Isn’t it romantic?

I’m working on an article for Oklahoma Gardener magazine, and while going through my photos, I found these of my garden from last summer and summers past.

All I could think was, “Isn’t it romantic?”

[Click on pictures in the gallery to enlarge them.]

Cottage gardening that is. While cottage gardening is not the easiest gardening maintenance-wise, it sets my heart aflutter. There is something about the play of texture, color, and bloom that sings of summer and sunny English afternoons.

Phlox, coleus and purple heart are an easy combo for the height of an Oklahoma summer.
Heirloom Phlox paniculata, ‘Peter’s Wonder’ coleus and Setcreasea pallida, purple heart, are an easy combo for the height of an Oklahoma summer. Did you know that purple heart also goes by Mary’s tears? It’s because when you pull the bloom away, the nectar is blue. Mary’s color is blue. I always think of this when I see it blooming in late summer here.

I’m afraid English cottage style gardening will always be my first and foremost type of gardening. English gardening with an Oklahoma accent that is.

My potager is my little French section of the garden although, in pictures, it appears Mediterranean style to me. Did you know the term potager which is both English and French comes from the word potage, meaning soup? It literally means soup garden. That always makes me smile because I love soup.

One of my most popular post is best and easiest vegetables to grow in Oklahoma. Sure, I grow vegetables and other types of plants. I write of adding more easy-care shrubs including native ones to replace roses, but I’m also still devoted to roses in spite of their needy ways. After all, irises, peonies and roses light up May Day.  Last Saturday, I worked all day trimming back the roses in my tiered borders north of the back deck. Yes, I was stabbed a few times, but still, I enjoyed it all immensely. The weather was sunny and 64° after all. Today is in the low 30s, and we had ice yesterday and this morning. Then, we had rain that washed much of the ice away. This morning, the trees are all bare again.

As native son, Will Rogers, famously said, “If you don’t like the weather in Oklahoma, wait a minute and it’ll change.”

Lilium 'Corsini' lily.
Lilium ‘Corsini’ lily in my summer garden.

I’m not going to think about our winter weather. Instead, I’ll gaze upon the beauty of spring afternoons where blossoms were held aloft as if by garden fairies and dream of a time when there is no freezing weather, no stilted heat, only birdsong and bee laughter if only we could hear it.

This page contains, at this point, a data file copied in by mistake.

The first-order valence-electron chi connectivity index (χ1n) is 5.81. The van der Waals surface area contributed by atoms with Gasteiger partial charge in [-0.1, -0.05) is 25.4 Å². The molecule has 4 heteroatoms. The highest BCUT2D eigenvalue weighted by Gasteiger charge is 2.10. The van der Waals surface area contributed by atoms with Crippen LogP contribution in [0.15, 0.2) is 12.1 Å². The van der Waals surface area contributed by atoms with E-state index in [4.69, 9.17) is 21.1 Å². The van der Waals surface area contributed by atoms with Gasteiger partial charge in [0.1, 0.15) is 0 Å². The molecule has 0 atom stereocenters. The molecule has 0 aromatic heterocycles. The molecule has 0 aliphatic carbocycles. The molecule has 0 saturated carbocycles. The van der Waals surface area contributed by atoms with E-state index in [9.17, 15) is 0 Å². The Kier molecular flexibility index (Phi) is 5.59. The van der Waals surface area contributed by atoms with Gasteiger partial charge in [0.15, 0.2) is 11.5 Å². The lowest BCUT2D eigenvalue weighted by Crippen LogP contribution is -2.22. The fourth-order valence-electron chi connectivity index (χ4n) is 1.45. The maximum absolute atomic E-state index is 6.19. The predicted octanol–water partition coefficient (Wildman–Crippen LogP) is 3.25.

These male Cardinals will be fighting like crazy come spring, but for now peace reigns.
These male Cardinals will be fighting like crazy come spring, but for now peace reigns. This picture is from a couple of years ago, but I have even more Cardinals this year.

What helps you get through winter? Thinking of spring and summer and buying seeds certainly helps me.

 

26 Comments

  1. Sam Smith says:

    There’s really something about gardens. Seeing flowers bloom gives me a sense of hope and happiness.

  2. Dee these are gorgeous and I agree romantic….cardinals are singing here as spring approaches.

    1. Dee Nash says:

      I’m loving how all the birds are singing. It makes my heart soar quite honestly. Thank you so much Donna. I love your gardens too.

  3. Your garden looks wonderful. I too have started some seeds this year. Its my first year and I am thinking I may need a heat pad underneath as they are looking kinda scraggly. But we’ll see. Have a good day!

    1. Dee Nash says:

      Good morning Rustic Refined! I’ve grown plants from seed for years. If yours have already germinated, you don’t need a heat pad beneath them. That’s mostly for germination. Some seeds, like those of eggplant, often won’t germinate without a little heat beneath them. If your seedlings are looking a bit wan and scraggly, I’m guessing they need more light from above. If you’re trying to do it indoors by a window, that usually isn’t enough light. It took me years to learn that. HTH~~Dee

  4. mona gabriel says:

    You just have the most beautiful gardens. I love seeing pictures of them. I am a cottage garden lover too.